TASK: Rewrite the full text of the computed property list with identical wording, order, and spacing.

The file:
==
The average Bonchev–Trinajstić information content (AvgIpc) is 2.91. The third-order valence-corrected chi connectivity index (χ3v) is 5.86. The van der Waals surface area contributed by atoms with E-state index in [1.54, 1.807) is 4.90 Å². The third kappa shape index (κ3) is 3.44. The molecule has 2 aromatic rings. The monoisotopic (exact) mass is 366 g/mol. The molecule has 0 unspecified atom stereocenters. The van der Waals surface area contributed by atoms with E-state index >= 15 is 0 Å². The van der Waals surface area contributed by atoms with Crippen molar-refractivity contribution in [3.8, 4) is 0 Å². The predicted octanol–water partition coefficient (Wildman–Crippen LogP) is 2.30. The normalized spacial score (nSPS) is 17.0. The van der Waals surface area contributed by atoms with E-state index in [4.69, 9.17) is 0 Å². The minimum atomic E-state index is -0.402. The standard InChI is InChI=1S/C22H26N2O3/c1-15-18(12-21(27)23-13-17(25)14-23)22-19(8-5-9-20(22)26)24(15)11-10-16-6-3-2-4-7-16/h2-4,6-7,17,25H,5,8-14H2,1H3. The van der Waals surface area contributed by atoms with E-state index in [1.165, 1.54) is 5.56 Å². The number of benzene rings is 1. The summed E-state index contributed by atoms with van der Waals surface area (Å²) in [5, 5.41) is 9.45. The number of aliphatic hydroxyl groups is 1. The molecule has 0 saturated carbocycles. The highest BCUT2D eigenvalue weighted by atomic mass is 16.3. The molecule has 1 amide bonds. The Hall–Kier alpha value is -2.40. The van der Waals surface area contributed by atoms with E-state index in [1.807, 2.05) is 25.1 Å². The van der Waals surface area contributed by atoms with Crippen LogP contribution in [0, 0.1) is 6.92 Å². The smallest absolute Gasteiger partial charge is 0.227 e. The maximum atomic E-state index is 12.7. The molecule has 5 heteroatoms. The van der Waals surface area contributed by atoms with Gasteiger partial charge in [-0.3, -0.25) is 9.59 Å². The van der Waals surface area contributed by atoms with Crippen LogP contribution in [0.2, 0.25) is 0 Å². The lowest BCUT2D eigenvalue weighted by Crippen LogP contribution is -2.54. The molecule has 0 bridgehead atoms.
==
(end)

The average Bonchev–Trinajstić information content (AvgIpc) is 2.91. The third-order valence-corrected chi connectivity index (χ3v) is 5.86. The van der Waals surface area contributed by atoms with E-state index in [1.54, 1.807) is 4.90 Å². The third kappa shape index (κ3) is 3.44. The molecule has 2 aromatic rings. The monoisotopic (exact) mass is 366 g/mol. The molecule has 0 unspecified atom stereocenters. The van der Waals surface area contributed by atoms with E-state index >= 15 is 0 Å². The van der Waals surface area contributed by atoms with Crippen molar-refractivity contribution in [3.8, 4) is 0 Å². The predicted octanol–water partition coefficient (Wildman–Crippen LogP) is 2.30. The normalized spacial score (nSPS) is 17.0. The van der Waals surface area contributed by atoms with E-state index in [4.69, 9.17) is 0 Å². The minimum atomic E-state index is -0.402. The standard InChI is InChI=1S/C22H26N2O3/c1-15-18(12-21(27)23-13-17(25)14-23)22-19(8-5-9-20(22)26)24(15)11-10-16-6-3-2-4-7-16/h2-4,6-7,17,25H,5,8-14H2,1H3. The van der Waals surface area contributed by atoms with E-state index in [1.165, 1.54) is 5.56 Å². The number of benzene rings is 1. The summed E-state index contributed by atoms with van der Waals surface area (Å²) in [5, 5.41) is 9.45. The number of aliphatic hydroxyl groups is 1. The molecule has 0 saturated carbocycles. The highest BCUT2D eigenvalue weighted by atomic mass is 16.3. The molecule has 1 amide bonds. The Hall–Kier alpha value is -2.40. The van der Waals surface area contributed by atoms with E-state index in [1.807, 2.05) is 25.1 Å². The van der Waals surface area contributed by atoms with Crippen LogP contribution in [0, 0.1) is 6.92 Å². The smallest absolute Gasteiger partial charge is 0.227 e. The maximum atomic E-state index is 12.7. The molecule has 5 heteroatoms. The van der Waals surface area contributed by atoms with Gasteiger partial charge in [-0.3, -0.25) is 9.59 Å². The van der Waals surface area contributed by atoms with Crippen LogP contribution in [0.2, 0.25) is 0 Å². The lowest BCUT2D eigenvalue weighted by Crippen LogP contribution is -2.54. The molecule has 0 bridgehead atoms.